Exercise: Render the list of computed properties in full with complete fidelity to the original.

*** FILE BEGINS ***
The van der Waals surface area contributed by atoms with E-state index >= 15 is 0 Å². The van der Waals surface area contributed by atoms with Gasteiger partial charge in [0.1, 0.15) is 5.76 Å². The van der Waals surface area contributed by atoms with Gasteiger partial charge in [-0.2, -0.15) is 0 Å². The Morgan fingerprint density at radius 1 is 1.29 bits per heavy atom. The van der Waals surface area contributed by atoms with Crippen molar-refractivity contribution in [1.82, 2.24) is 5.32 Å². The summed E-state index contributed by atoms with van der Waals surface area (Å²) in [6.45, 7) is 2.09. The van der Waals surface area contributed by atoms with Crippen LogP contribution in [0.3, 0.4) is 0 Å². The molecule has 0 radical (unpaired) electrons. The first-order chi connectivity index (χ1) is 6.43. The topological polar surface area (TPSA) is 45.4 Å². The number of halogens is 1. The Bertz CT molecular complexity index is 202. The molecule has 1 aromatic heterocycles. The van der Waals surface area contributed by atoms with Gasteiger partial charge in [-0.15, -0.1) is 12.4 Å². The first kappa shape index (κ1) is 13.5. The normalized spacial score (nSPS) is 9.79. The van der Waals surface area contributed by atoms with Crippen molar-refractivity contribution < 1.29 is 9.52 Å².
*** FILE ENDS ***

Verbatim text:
The van der Waals surface area contributed by atoms with E-state index >= 15 is 0 Å². The van der Waals surface area contributed by atoms with Gasteiger partial charge in [0.1, 0.15) is 5.76 Å². The van der Waals surface area contributed by atoms with Gasteiger partial charge in [-0.2, -0.15) is 0 Å². The Morgan fingerprint density at radius 1 is 1.29 bits per heavy atom. The van der Waals surface area contributed by atoms with Crippen molar-refractivity contribution in [1.82, 2.24) is 5.32 Å². The summed E-state index contributed by atoms with van der Waals surface area (Å²) in [6.45, 7) is 2.09. The van der Waals surface area contributed by atoms with Crippen LogP contribution in [0.3, 0.4) is 0 Å². The molecule has 0 radical (unpaired) electrons. The first-order chi connectivity index (χ1) is 6.43. The topological polar surface area (TPSA) is 45.4 Å². The number of halogens is 1. The Bertz CT molecular complexity index is 202. The molecule has 1 aromatic heterocycles. The van der Waals surface area contributed by atoms with Gasteiger partial charge in [-0.15, -0.1) is 12.4 Å². The first kappa shape index (κ1) is 13.5. The normalized spacial score (nSPS) is 9.79. The van der Waals surface area contributed by atoms with Crippen molar-refractivity contribution < 1.29 is 9.52 Å².